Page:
- EN World
- has no influence
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- Join Date
- Feb 2002
- Springfield IL
ř Ignore maddman75
Tying something in does NOT mean gamers will automatically eat it up. It can get attention, but honestly I like the Buffy RPG for its great writing and mechanics, not just that was licensed from a show I like.
Looking for gaming in Springfield, IL? Check out my Meetup Group.
Magsman (Lvl 14)
- Join Date
- Apr 2003
ř Ignore Shemeska
Tongue Firmly In Cheek
Freelance Writer 5 / Scientist 5 / Yugoloth 10
Coming soon Laughing Fiend.com, my freelancing page. Awaiting art. ETA I have no idea, but if not soon the Tindalos hounds will be eating artist for dinner.
Visit Shemeska's Planescape Storyhour and Shemmy's 2nd Planescape Storyhour
I like how the blog is set up so that if you are a gamer and reject or have issue with what the points raised in the article, you are acting exactly how the blog claims all gamers are (cynical argumentative types). And if you agree, you are also agreeing what the blog claims all gamers are....
Spellbinder (Lvl 16)
Grandmaster of Flowers (Lvl 18)
- Join Date
- Mar 2002
- Verona, WI
ř Ignore billd91
"There's a fine line between a superpower and a chronic medical condition."
- Doctor Impossible
A 1e title so awesome it's not in the book (Lvl 21)
Eh. I see it more as gamers are something like what most consumers are going to be like in a generation or two.
The Industrial Era "passive consumer of centrally produce content" is somewhat of a fading star. They will grow more and more niche in the future (though they probably won't be totally eliminated, ever).
You will have vocal, opinionated, impossible-to-please consumers who arbitrarily decide that they don't like the CEO's haircut, so no, they are not going to make a purchase of your Whatsit.
Consumers are more and more interested and engaged with what they consume, and who they consume it from. Foodies and Makers and Remixers and YouTubers and Ben & Jerry's. Christopher Nolan and Joss Whedon.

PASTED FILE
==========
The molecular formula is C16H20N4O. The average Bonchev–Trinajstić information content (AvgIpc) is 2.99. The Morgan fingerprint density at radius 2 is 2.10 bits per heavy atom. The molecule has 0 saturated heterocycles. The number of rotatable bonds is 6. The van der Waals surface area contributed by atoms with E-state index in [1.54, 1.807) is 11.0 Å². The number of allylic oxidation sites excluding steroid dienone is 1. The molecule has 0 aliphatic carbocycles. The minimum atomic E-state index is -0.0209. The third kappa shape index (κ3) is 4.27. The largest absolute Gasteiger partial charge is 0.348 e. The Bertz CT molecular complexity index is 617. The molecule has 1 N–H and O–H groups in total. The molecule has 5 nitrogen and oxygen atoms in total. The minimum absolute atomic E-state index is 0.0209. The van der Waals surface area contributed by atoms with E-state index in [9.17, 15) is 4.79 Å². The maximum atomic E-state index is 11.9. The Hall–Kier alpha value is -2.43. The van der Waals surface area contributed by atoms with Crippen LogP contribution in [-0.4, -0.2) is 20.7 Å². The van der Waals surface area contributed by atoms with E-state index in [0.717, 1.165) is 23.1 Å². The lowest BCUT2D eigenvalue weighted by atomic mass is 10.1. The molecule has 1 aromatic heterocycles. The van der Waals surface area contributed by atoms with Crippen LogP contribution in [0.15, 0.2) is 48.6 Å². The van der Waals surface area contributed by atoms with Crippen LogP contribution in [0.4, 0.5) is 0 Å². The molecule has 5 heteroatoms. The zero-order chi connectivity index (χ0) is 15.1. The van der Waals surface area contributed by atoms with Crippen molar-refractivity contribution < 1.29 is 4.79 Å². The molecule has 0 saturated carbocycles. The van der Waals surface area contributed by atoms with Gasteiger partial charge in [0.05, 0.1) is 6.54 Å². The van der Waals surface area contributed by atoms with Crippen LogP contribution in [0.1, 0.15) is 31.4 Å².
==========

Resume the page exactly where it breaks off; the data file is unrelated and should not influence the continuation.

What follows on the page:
Engaged and interested customers are also going to be, generally, vocal, opinionated, impossible-to-please customers.
It is part of what transmedia is actually starting to get at: there is no mass market, there are millions and millions of mini-markets, and consumers will travel across them if the reward is right.
Gamers are there already. Learning how to engage with and work within the limits imposed by your target audience in the RPG industry (and industries like it) will educate the people who are going to lead the large companies of the future.
"I never read this book but it sucks and you should steal it" is actually constructive, and should telling you at least two things: #1: Your distribution model might need to be different; #2: You might need people reading your stuff before you start charging them.
That's what a lot of Gareth-Michael Skarka's posts about transmedia RPGing address: build the fanbase, then charge them.
It's something that I bet even a WotC-sized company could benefit from.
I mean, who wouldn't want a big picture of the 1e Deities and Demigods cover hanging over their living room couch?
-- Jacob J Driscoll, dating your mom.---
"The king of the jungle was asleep in his car..."
Most Recent Article: FREE ADVENTURE, DUDE!
FINAL FANTASY ZERO
Also, game-style musings:
Guide (Lvl 11)
(tongue firmly in cheek)
"transmedia" is the Latin plural of "trance medium" -- which is a person who goes into an altered state of mind for the purpose of contacting immaterial spirits who are supposed to be able to provide some desired information about how well your multi-pronged media project is going to sell.
Original Member of the Rouseketeers! ("mmnnaarrrrrrrrr")
"I'll take sitting around on my laurels because my character died any day over feeling like regardless of what I do, my character can't fail no matter what." -- Hobo
Grandfather of Assassins (Lvl 19)
Let me give an example of the kind of behavior that I think is being talked about.
Imagine, if you will, a fan of the Lord of the Rings books who is upset that the first Lord of the Rings movie did not include Tom Bombadil.
In any internet site that he frequents, whenever the Lord of the Rings movie is discussed, he will add his comment that he thinks it's a bad movie. Or rather, he will say that it is a bad movie as if it was an objective fact instead of presenting it as his opinion.
He will probably have a signature that makes disparaging comments about the Lord of the Rings movie, and the intellectual capacities of the writers, the directors, and the people who liked the movie, so that his dislike of the move is repeatedly referenced in every post that he makes.
In any thread which discusses the next two movies, he will post how bad the first movie was, and attempt to steer the conversation in a negative direction with questions like, "What are they going to ruin next?"
If he becomes aware that the directors or the writers of the Lord of the Rings movie are going to be involved in any other project, he will post comments explaining how they are terrible people and how he hopes that their project fails.
If any of the above seems vaguely plausible to you, then you have an inkling of the issues (real or perceived) that are behind the original blog post.
And remember, we are talking about fictional works here! At least in discussions about politics and economics, there are real lives and livelihoods which could be made better or worse depending on the final outcome arrived at.
Magsman (Lvl 14)
- Join Date
- Jan 2002
ř Ignore BryonD
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